Erdogan calls US sanctions on Turkey ‘stab in the back’ of Nato ally
Recep Tayyip Erdogan has accused Donald Trump of waging “economic war against the entire world” and called the US decision to impose tariffs on Turkey a “stab in the back”, as the country’s currency crisis deepened.
Ankara has been hit by financial turmoil, with the lira plunging to record lows over concerns about the government’s economic policies and a diplomatic row with the US.
“The aim of the operation is to make Turkey surrender in all areas, from finance to politics,” the Turkish president told supporters in the Black Sea city of Trabzon.
“We are once again facing a political, underhand plot. With God’s permission we will overcome this."
Mr Erdogan, the country’s first executive president, has exasperated the crisis by urging the central bank not to raise interest rates, against International Monetary Fund advice.
However, Mr Erdogan and Berat Albayrak, finance chief and the president’s son-in-law, continue to blame outside forces for the drop of the lira, which recorded an all-time low against the dollar yesterday.
"You act on one side as a strategic partner, but on the other, you fire bullets into the foot of your strategic partner,” he said, referring to Washington.
"We are together in Nato and then you seek to stab your strategic partner in the back."
The president also accused “economic terrorists on social media” of sabotaging the lira.
Turkey on Monday announced it would take legal action against hundreds of social media accounts it said was “creating a negative perception” of the economy amid the ongoing plummet of the lira.
The interior minister said 346 social media accounts that posted comments about the weakening of the lira "in a provocative way" have been identified since August 7.
"They are truly a network of treason," Mr Erdogan said. "We will not give them the time of day… We will make those spreading speculations pay the necessary price".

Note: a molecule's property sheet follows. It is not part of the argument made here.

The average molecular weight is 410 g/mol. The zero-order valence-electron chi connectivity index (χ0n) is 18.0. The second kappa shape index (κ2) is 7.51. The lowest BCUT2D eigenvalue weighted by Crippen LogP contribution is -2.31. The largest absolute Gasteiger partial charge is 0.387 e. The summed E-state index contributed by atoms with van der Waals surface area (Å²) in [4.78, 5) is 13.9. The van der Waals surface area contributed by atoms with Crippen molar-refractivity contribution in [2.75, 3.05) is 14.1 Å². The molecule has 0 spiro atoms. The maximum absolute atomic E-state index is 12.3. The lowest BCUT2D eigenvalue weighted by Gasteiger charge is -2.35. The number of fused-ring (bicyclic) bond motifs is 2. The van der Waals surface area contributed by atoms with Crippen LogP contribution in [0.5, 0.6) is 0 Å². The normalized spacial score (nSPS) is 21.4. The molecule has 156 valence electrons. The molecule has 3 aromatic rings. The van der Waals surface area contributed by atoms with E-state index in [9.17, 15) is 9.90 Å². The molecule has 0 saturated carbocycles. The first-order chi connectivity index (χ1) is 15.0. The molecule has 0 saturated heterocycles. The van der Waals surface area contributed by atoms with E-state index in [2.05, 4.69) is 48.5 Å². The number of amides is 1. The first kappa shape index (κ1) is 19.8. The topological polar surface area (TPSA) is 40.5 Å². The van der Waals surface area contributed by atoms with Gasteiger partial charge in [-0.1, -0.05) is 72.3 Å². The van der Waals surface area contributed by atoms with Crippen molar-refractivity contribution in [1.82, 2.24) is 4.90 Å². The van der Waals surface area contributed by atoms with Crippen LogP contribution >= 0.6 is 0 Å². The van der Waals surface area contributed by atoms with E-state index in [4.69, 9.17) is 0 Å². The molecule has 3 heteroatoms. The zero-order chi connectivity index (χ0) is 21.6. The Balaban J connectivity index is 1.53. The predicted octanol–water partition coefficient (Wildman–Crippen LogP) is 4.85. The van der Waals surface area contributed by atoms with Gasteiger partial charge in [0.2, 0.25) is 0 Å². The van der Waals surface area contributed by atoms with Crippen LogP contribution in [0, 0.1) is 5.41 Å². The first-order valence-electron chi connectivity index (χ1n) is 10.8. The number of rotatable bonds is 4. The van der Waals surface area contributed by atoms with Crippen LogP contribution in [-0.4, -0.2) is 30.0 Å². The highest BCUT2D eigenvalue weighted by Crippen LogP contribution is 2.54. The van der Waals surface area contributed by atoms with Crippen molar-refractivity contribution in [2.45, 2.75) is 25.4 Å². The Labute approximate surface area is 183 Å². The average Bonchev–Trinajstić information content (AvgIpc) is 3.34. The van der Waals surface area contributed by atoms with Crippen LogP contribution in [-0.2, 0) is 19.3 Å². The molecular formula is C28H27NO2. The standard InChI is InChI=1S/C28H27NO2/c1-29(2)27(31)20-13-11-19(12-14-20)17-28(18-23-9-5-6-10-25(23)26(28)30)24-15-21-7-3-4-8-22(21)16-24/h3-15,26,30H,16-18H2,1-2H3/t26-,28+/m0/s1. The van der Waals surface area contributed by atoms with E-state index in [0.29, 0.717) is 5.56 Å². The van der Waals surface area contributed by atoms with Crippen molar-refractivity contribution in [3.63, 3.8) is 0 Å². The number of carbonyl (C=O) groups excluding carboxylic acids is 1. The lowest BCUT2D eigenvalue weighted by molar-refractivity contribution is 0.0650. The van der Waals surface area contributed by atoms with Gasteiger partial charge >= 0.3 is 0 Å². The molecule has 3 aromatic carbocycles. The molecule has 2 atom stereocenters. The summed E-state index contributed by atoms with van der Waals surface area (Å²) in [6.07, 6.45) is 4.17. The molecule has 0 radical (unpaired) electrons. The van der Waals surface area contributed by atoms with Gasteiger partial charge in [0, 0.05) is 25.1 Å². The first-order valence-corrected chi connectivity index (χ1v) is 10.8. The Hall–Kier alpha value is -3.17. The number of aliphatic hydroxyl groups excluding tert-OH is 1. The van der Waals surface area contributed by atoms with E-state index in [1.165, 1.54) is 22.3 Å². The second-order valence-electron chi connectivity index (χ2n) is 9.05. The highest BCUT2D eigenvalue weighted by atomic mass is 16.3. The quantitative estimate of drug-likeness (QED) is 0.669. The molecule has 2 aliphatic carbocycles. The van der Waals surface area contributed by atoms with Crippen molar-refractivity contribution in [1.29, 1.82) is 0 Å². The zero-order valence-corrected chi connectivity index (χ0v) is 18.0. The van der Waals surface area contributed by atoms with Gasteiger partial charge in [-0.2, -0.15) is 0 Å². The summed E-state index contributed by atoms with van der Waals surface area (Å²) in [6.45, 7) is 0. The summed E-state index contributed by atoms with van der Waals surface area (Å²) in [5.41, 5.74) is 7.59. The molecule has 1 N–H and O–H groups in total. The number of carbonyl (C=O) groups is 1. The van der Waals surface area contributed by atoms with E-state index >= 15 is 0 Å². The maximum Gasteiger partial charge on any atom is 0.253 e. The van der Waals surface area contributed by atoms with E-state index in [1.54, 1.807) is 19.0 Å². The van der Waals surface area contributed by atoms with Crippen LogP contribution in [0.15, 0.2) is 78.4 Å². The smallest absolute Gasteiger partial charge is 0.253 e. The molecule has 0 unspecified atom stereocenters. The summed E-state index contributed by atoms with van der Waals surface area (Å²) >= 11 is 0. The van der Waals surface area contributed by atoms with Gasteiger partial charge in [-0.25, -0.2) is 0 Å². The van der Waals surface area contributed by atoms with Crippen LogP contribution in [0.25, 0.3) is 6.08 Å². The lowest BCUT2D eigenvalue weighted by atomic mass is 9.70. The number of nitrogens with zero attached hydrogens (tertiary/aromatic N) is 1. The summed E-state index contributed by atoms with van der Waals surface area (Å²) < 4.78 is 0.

He has threatened to seek new alliances – a veiled hint at closer ties with Russia, Qatar or China for support, which would further loosen the already weakened ties between a strategically vital Nato member and the west.
Experts, however, said they were sceptical that Turkey could find the support it needed from non-western countries.
Russia has its own problems, also under sanctions from the US. Qatar is currently under an economic blockade with neighbour Saudi Arabia and is a close ally of Washington.
Mevlut Cavusolgu, Turkey’s foreign minister, warned the US it would not achieve its aims by exerting pressure and imposing sanctions.
He called on the US to "remain loyal to ties based on traditional friendship and Nato alliance" with Turkey.
"We support diplomacy and negotiations but it is not possible for us to accept impositions," he said
His comments echoed those made by President Erdogan over the weekend. Writing in the New York Times, a broadsheet paper much loathed by US President Donald Trump, Mr Erdogan warned Turkey would “seek new friends” after the US “upset and annoyed” Ankara with the new sanctions.
Mr Erdogan told Mr Trump to respect its sovereignty “before it is too late”.
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